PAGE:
Beck Center English Dept. University Libraries Emory University
Emory Women Writers Resource Project Collections:
Emory Women Writers Resource Project

Arrow Music by Bryher, an electronic edition

by W. Bryher [Bryher, Annie Winifred Ellerman]

date: 1922
source publisher: J. & E. Bumpus
collection: Early 20th Century Literature

Table of Contents

<< Poem Poem >>

LOVE SONGS 0F THE STONE AGE.

I.

I saw you,
looking for arrow reed;
I smelt you
in the marsh by the hyacinths;
I caught you where the colts nibble wind-flowers,
I sprang at you
by the lake.

You are slighter than arrow reed,
whiter than hyacinths;
is it crab-apple blossom I kiss
or your face ?

Ah - ha - ha- ha . . .
gulls answer your cry;
berry and beak,
wing-toss, wrist-circle meet.
I will smash you down with my force
on the frozen grass;
break your wild beauty
your ankles, your throat,
clasp you, mate you, master you,
till we sleep.

II.

It is I who lift you,
I!
Not stone nor spear but my strength,
the full power of all my Aprils in the snow,
the Junes in the clover fields;
all my hunts and my shouts,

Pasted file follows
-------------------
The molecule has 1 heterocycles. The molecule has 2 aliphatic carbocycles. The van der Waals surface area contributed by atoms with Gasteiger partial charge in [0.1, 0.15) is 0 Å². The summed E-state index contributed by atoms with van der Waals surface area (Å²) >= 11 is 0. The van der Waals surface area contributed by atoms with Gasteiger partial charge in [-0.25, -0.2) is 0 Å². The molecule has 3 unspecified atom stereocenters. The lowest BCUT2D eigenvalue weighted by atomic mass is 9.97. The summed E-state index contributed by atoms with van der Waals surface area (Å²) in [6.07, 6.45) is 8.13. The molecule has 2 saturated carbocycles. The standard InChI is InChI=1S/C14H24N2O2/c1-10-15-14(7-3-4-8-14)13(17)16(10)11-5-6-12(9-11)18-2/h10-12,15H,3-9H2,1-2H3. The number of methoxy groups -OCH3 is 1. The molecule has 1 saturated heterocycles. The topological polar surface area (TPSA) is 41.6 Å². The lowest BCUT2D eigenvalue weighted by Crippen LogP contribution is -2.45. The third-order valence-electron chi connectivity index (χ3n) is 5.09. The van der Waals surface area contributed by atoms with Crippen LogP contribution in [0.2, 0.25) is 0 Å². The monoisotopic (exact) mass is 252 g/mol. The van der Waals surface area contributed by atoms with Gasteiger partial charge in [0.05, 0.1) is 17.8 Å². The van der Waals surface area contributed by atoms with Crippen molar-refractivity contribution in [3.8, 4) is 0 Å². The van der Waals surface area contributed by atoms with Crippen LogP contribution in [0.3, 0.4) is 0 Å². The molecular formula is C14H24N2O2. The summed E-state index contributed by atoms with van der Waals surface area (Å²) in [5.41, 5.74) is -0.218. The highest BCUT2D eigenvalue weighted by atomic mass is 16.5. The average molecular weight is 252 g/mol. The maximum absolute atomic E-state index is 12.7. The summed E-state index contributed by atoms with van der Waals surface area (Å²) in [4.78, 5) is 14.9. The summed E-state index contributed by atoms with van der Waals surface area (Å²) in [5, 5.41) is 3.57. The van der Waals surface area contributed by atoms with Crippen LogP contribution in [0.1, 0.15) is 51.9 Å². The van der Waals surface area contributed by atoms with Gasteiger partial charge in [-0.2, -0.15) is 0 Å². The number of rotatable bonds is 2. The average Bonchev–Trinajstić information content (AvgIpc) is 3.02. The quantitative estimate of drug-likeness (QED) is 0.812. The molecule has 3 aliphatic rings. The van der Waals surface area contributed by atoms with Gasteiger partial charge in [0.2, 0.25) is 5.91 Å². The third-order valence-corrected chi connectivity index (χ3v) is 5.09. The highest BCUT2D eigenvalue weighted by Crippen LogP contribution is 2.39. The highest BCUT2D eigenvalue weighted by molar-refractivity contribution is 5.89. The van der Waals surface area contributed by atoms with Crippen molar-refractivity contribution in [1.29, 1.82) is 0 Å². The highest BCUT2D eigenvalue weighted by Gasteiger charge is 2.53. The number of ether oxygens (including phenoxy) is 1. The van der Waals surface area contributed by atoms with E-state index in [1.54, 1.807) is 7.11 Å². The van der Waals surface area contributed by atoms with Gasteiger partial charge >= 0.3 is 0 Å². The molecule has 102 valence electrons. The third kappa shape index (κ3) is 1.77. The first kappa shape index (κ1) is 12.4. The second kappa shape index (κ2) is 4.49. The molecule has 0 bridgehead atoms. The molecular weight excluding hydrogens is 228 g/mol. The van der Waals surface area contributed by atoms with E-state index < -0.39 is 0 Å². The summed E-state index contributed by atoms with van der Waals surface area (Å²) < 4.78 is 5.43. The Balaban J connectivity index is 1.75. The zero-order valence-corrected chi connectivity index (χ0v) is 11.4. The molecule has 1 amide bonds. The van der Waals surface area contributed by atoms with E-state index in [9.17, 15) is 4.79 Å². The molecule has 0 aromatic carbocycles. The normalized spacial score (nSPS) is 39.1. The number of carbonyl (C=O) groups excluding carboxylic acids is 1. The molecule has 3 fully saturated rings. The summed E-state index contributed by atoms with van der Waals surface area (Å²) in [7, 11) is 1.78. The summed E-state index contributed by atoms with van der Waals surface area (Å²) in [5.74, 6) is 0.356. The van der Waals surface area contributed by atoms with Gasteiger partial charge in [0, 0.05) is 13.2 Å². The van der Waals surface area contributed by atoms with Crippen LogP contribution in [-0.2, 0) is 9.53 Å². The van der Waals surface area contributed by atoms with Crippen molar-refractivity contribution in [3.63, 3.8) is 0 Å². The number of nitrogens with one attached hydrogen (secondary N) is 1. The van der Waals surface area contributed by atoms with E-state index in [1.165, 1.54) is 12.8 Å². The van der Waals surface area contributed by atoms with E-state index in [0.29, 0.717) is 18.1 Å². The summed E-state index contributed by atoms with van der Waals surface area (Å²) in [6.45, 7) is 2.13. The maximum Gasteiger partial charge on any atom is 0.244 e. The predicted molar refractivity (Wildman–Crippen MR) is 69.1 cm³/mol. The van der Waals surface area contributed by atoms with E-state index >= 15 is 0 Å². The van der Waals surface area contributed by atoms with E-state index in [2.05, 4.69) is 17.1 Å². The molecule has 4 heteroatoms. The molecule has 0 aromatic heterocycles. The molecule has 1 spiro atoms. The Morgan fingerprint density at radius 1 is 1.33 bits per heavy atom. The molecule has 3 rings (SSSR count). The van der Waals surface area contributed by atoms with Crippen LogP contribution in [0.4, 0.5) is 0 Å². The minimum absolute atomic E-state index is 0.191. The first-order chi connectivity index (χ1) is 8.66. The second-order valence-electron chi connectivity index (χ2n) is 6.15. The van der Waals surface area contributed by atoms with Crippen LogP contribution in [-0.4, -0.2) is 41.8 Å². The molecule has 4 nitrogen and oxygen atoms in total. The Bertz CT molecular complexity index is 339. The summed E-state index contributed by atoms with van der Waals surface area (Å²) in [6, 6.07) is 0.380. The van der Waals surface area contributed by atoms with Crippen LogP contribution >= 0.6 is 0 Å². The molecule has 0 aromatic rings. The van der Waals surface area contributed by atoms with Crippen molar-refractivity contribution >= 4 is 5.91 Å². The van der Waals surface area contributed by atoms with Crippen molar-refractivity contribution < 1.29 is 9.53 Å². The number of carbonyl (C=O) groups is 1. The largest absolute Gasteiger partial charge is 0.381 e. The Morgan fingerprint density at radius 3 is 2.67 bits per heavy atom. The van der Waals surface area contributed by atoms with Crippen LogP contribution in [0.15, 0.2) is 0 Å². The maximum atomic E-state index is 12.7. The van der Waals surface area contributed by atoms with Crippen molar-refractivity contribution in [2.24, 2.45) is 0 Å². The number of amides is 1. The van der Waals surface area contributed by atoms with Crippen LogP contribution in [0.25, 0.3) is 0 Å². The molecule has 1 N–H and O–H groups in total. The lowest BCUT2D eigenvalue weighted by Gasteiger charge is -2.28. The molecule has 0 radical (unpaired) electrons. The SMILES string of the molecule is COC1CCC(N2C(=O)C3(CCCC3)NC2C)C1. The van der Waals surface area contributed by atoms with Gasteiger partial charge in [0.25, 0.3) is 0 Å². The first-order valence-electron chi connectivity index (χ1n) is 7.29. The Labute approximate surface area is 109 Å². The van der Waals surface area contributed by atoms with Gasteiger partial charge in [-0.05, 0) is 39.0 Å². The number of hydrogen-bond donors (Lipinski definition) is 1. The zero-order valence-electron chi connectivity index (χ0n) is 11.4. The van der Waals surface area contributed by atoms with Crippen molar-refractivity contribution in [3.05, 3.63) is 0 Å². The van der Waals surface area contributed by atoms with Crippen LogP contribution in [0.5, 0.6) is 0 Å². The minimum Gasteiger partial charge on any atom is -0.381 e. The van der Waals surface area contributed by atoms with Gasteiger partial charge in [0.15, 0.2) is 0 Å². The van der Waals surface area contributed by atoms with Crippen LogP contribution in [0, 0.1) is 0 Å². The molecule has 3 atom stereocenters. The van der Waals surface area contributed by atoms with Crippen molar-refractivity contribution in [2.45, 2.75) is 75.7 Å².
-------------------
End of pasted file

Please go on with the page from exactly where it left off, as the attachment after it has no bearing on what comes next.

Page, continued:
the wrestle with boys in the sleet,
now I know why I faced bears and broke branches
at nut-harvest,
that I might be strong to break you, beautiful,
that I might be strong to lift you, kiss you,
as the earth, the sea, is strong
to bear violets and the rain.

My clumsy kisses . . .
ignorant hands.

III.

I were no hunter
to love you and leave you
unmated.
the blue mountain lilies,
the clouded blue bilberries
have a look of your eyes;
the gulls at the lake side
have caught your own gesture
as you chase the young colts
to the edge of the pines.

I am no hunter
to love you and leave you.
Bind moss round your feet,
cover your body,
lest I smell you and seize you,
and band you with lilies,
that the tribe and the forest
know you are mine.

IV.

Come!
I will fry for you
bear bones, marrow bones;
I will shake down rain for you
of cloudberries and corn;
find you cones of honey wax,
fill you a basket
of eggs the shape of rosebuds
tumbled on the lawn.

Come!
I will string for you,
white shells and mulberries,
and bring you yellow pansies
streaked with the black dawn.